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A Communion of ShadowsReligion and Photography in Nineteenth-Century America$
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Rachel McBride Lindsey

Print publication date: 2017

Print ISBN-13: 9781469633725

Published to North Carolina Scholarship Online: May 2018

DOI: 10.5149/northcarolina/9781469633725.001.0001

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Agents of a Fuller Revelation

Agents of a Fuller Revelation

Chapter:
(p.113) Three Agents of a Fuller Revelation
Source:
A Communion of Shadows
Author(s):

Rachel McBride Lindsey

Publisher:
University of North Carolina Press
DOI:10.5149/northcarolina/9781469633725.003.0004

Intense debates around spirit photography started immediately upon its discovery in late 1862. This chapter frames these debates around the career, trial, and demise of America’s first and most notorious spirit photographer, William Howard Mumler. In the context of the American Civil War, Mumler claimed to have discovered a gift for photographing spirits of departed souls and immediately became the subject of public interest and scrutiny. His uneasy affiliation with modern Spiritualism, his public ridicule by the photographic guild, and his brief celebrity in the 1860s provide a window into the at times intense uncertainty around the camera’s ability to reveal spiritual truth to modern beholders. His hearing before the New York Police Court in the spring of 1869, in particular, facilitated a very public debate around the authority of the Bible and the camera in newspaper accounts that were circulated throughout the country. In this chapter, spirit photographs emerge as a hinge between corporeal referents in studio portraiture, on the one hand, and practices of biblical beholding, on the other, that asked beholders to see what was really there.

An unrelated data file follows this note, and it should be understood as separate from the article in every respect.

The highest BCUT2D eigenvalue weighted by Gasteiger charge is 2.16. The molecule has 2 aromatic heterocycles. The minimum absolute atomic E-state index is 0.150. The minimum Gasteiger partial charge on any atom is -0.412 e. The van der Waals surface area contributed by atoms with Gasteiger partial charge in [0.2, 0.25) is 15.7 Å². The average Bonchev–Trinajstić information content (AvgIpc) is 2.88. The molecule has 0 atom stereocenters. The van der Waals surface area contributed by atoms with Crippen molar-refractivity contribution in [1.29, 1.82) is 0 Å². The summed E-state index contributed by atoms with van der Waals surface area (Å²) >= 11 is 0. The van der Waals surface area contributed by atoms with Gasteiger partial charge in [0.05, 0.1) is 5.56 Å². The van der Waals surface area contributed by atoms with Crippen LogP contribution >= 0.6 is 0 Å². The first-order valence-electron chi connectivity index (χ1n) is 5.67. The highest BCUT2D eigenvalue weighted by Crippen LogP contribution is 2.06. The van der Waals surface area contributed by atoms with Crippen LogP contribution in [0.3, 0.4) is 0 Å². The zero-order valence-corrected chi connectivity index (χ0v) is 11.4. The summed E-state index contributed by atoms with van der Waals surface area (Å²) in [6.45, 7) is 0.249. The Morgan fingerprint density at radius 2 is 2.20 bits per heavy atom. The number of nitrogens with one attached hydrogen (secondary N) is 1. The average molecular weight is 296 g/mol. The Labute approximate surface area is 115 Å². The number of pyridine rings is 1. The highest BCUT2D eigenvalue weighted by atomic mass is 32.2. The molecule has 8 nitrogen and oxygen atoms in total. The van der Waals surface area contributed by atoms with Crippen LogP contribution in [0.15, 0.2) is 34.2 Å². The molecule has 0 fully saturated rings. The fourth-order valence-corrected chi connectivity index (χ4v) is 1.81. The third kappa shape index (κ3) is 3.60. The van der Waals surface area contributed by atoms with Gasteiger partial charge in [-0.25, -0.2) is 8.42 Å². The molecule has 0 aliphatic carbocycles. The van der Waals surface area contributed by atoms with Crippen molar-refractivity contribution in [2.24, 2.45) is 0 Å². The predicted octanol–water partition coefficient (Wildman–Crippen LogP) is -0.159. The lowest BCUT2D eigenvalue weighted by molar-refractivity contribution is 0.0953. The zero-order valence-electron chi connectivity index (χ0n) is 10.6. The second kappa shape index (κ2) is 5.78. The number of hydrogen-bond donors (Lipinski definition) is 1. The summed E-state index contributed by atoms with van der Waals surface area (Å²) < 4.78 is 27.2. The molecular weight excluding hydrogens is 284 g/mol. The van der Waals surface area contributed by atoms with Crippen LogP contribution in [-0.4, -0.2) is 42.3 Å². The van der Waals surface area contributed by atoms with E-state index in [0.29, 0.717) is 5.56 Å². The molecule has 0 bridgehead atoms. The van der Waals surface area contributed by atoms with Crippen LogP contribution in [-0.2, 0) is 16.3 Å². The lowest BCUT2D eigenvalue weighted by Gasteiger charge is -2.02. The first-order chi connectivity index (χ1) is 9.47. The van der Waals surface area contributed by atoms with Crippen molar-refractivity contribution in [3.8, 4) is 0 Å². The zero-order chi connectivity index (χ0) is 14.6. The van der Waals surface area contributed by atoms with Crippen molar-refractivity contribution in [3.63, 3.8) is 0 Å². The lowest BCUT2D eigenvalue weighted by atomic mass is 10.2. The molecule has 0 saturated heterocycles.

Keywords:   Spirit photography, Biblical authority, Religion and law, Spiritualism

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